To: GEORGE/anyone

Discussion in 'Credit Talk' started by Jim, Apr 25, 2001.

  1. Jim

    Jim Well-Known Member

    I hope you are still on the board. Someone said that you had left. Anyway, a question for you or anyone?

    Someone said that in his/her opinion, the credit card companies are raising the apr. on open accounts when the consumer has committed themselves to pay 15% of their available income on non-mortgage debt. Example Income $60,000 x .15 = $9000 / 12 =$750.

    Therefore, buy a luxury car and run up your cards to total $750 per month and your apr. is raised.

    Does anyone have an opinion?
  2. john

    john Well-Known Member

    I really need to get back to doing some work but I would like to offer an opinion on this.

    I would agree that your numbers look about right.

    If you make 60,000/year then

    Taxes: 12,000/yr
    SS Taxes: 4,000/yr
    Mortgage-PITI: 14,400/yr
    Other: 9000/yr(750x12)
    Utilities: 2400/yr
    Misc(food, vacation, medical, whatever) 12,000/yr
    Savings: 6,000/yr

    Grand Total is right around 60,000/yr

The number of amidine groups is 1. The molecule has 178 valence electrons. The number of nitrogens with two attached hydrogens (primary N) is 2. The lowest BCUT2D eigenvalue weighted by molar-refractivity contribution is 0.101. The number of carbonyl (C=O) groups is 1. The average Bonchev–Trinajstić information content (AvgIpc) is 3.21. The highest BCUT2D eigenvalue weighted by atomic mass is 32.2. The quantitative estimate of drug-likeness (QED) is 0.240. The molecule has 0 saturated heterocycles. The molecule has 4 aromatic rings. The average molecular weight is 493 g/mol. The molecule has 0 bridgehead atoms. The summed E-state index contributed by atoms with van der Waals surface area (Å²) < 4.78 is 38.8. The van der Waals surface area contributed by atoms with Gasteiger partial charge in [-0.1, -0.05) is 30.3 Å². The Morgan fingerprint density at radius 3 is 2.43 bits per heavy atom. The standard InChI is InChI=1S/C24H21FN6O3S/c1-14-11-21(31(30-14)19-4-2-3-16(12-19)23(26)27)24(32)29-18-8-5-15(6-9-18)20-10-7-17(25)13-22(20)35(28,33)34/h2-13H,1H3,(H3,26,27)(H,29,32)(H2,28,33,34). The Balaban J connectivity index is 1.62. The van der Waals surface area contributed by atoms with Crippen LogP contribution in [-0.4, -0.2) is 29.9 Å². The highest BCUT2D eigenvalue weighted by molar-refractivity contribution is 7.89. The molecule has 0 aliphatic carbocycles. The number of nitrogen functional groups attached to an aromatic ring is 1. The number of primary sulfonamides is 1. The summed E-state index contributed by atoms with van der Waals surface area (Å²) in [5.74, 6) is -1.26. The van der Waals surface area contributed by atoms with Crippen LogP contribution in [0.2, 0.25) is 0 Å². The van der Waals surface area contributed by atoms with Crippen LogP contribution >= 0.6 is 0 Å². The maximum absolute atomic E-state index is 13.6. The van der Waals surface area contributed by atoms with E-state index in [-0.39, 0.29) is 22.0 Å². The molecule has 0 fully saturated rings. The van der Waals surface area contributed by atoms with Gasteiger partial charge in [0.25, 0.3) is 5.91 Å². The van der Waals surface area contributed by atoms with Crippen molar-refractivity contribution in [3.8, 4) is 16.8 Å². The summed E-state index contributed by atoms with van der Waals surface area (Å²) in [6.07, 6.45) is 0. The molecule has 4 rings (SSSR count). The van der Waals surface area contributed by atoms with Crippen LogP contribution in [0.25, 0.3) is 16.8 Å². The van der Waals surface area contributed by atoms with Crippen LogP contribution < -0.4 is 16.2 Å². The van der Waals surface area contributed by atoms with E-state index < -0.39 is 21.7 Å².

These are just some really rough numbers but yes I could see where someone like this be perceived by the credit card companies or any other lender as being of greater risk than a diffrent borrower with similiar obligations but with a substatially higher income.

    I think the number that really should be of concern is the ratio -

    Total Monthy Obligations divided by Monthly Gross Income.

    That ratio for this example would be around 53%. That is really high and indicates a greater credit risk.

    Again these numbers I just pulled out of the air but I don't think they are too far off from real life. And of course there are many other things like tax mortgage interest deductions that would impact the bottom line that I haven't accounted for.

  3. Jim

    Jim Well-Known Member

    Thanks John

    GEORGE was hot to trot because the apr. on one of his accounts was being raised without explanation. I think this 15% threshold may have some relation to his problem. If my fictional example here got a credit card in 1990 when he only made 30K he could be in even bigger trouble. After all, how would the cc company even know he makes 60K now?
  4. creditwork

    creditwork Well-Known Member

    Re: Thanks John

    I have never made over $52,000/yr. I have only one card with an APR above 15% and I have that at zero balance. It helps that I have have 18 or so accounts and when they raise my APr I simply pay the card off. Chase tried it, when I paid them off, they promptly contacted me to offer 4.9% APR for 1 year.

Share This Page